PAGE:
Creating Community

I spend a lot of my free time working as the Coordinator for a small organic farm and nonprofit foundation. The farm is operated by five generations of women and men, not all from the same genetic family.

The Elder of the household is 92 years old. The youngest is just under five months. Together, these eight people have created a family community on the farm. Even though only two of them are actually related. And last Friday, the farm Elder had a stroke. Since then, everyone on the farm has taken turns sitting with her in the hospital. And when she woke up this morning, she found one of the young men from the farm sitting by her bed. She ate a few bites of applesauce, which exhausted her. The doctors are calling it a miracle that she can function at all.

She turned to the young man, and said "Thank you for being here." Then she closed her eyes and went back to sleep. So he stayed. Until someone else from the farm could come to the hospital to take his seat by her bed.

Hearing about that moment-- about a young man refusing to leave an old woman he's only known for a few months-- reminded me just how important it is for each of us to know we are not alone. That someone out there cares for our well-being, and would worry if we didn't make it home or didn't respond to their email or didn't show up for lunch on Thursday. It's good to enjoy your own company, to be comfortable in your own skin. To take time away from the bustle of the world and really get to know your own motivations, desires, and expectations.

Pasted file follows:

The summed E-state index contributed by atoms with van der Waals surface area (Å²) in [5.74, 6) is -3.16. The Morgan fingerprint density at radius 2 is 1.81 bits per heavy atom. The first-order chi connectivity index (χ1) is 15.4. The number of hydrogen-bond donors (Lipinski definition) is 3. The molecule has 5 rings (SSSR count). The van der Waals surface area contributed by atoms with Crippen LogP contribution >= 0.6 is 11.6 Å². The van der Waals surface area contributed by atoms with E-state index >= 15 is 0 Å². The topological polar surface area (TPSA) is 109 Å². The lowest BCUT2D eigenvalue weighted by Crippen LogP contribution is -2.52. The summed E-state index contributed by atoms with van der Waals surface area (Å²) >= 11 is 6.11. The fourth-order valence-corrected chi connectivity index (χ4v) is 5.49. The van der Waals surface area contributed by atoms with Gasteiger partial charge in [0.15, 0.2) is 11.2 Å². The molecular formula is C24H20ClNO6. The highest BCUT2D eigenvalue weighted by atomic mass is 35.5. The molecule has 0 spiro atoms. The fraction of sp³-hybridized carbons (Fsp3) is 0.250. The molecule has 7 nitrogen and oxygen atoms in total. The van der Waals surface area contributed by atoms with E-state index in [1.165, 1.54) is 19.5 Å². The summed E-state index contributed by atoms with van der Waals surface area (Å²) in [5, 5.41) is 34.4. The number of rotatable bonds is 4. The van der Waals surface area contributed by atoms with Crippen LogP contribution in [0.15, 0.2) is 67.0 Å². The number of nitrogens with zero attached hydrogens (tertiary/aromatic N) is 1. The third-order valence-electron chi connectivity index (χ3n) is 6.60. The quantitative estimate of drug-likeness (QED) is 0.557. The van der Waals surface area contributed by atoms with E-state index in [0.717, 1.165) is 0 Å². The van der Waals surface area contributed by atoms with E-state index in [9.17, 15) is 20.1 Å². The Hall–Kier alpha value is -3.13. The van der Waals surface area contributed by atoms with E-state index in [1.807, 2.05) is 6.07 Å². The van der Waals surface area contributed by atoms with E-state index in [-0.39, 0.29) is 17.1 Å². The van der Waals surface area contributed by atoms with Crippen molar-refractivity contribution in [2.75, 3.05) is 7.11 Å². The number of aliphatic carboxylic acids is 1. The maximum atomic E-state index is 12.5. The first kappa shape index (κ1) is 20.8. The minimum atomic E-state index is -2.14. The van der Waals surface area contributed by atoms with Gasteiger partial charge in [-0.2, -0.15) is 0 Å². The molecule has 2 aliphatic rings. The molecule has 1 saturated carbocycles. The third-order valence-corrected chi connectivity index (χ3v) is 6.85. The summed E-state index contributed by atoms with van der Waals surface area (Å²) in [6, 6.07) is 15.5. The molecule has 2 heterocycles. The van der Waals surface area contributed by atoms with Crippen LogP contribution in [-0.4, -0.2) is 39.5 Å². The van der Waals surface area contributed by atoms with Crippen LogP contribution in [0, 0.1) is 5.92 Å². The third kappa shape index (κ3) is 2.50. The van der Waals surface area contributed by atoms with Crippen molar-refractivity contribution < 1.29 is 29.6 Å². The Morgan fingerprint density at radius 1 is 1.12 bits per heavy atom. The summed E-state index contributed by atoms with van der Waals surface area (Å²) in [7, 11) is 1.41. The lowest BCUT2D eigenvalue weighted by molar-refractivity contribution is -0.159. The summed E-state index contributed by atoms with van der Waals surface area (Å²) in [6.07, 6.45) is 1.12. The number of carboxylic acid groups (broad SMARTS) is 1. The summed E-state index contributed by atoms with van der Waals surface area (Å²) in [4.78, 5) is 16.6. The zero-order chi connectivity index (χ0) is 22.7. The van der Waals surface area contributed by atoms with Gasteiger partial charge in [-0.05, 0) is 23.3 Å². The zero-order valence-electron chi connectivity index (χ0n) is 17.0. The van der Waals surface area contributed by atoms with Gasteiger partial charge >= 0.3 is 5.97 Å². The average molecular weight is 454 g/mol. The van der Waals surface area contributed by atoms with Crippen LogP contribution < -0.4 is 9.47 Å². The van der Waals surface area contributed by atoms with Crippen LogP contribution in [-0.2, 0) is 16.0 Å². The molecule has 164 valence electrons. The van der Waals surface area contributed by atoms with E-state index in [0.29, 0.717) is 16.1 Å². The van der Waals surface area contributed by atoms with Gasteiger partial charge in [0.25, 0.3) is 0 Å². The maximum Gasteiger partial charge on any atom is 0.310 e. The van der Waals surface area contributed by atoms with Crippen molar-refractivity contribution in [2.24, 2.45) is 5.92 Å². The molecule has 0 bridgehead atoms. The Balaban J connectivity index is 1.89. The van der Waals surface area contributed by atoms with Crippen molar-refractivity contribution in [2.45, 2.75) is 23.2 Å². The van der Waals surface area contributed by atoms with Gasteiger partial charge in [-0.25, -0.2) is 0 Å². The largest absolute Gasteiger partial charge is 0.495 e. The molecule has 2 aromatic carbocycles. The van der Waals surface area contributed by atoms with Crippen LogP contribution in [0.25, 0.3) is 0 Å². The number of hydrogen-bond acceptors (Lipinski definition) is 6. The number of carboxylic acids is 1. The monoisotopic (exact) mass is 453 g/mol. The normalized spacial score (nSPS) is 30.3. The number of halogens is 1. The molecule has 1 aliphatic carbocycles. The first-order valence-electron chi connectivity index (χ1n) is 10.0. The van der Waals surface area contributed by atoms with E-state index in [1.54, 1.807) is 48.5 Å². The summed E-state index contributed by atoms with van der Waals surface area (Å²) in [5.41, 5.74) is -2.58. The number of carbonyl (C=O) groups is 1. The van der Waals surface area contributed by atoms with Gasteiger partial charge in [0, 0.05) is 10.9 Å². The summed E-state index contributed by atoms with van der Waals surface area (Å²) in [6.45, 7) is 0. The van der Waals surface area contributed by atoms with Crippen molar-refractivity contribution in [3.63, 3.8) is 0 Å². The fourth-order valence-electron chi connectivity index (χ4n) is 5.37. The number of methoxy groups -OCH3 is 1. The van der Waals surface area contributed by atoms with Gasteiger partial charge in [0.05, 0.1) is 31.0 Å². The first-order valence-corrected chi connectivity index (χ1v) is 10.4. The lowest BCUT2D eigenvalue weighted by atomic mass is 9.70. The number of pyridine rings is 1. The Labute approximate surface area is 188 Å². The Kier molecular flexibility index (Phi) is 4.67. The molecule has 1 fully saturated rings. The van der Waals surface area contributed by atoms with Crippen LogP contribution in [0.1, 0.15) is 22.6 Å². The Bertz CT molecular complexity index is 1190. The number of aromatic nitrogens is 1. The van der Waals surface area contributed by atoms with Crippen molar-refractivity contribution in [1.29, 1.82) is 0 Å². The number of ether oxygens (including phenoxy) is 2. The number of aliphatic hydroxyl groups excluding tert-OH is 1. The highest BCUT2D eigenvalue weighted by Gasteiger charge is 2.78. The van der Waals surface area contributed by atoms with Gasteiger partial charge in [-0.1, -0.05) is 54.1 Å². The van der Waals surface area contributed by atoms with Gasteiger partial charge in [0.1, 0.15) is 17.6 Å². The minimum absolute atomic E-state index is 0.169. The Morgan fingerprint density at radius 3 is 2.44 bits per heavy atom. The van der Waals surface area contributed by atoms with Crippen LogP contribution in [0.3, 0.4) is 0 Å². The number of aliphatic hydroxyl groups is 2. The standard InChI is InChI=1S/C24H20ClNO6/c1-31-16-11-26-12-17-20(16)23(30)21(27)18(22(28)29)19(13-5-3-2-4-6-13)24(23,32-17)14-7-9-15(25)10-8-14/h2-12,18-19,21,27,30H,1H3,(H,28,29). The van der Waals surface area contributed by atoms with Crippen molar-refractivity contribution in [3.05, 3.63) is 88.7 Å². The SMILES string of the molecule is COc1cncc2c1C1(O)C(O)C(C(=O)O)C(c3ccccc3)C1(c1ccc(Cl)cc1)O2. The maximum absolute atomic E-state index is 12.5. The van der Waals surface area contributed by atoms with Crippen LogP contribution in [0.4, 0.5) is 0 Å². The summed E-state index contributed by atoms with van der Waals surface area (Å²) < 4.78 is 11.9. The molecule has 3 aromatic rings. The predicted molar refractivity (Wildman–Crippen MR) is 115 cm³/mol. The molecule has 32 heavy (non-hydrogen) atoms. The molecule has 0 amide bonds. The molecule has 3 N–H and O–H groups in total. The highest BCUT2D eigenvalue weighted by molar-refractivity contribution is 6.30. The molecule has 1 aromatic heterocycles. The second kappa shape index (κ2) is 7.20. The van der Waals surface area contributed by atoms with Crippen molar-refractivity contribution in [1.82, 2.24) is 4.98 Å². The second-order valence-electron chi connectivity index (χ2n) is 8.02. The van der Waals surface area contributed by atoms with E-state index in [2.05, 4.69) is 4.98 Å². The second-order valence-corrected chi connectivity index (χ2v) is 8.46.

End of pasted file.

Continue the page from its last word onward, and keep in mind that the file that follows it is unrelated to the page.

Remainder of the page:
But it is also good to wake up and know that someone cares whether you live or die. And there are so many ways to create a caring community for ourselves. We can volunteer and get to know the folks we're helping or working with. We can join some group activity like a painting class or yoga or even organize a monthly potluck with friends. We can visit the local Retirement Community or find a communal living arrangement of our own. And Big Brother/ Big Sister always needs volunteers. It's amazing how big a gift we get back whenever we give.

In the case of our farm Elder, she gave her farmhouse to a younger generation-- a nephew-- so that he and his wife could fix it up, farm the land, and fill the old homestead with a new created family. A family that cares enough to stay by her bedside while she sleeps, so that when she wakes up, she'll know she's not alone.

I want you to know the same thing-- You are not alone. You don't have to face life and life's challenges without support and care. And you should know that you aren't the only person going through the bumps in your particular road. There are support groups, counselors, and life coaches everywhere who can tell you the same thing-- Sometimes life is tough. Here are some of the things that might help you cope, even get you past this particular bump in the road... And you're not the first person to experience that particular challenge. I can't make it go away, but I can tell you this: You don't have to go through it alone, whatever it is. Really.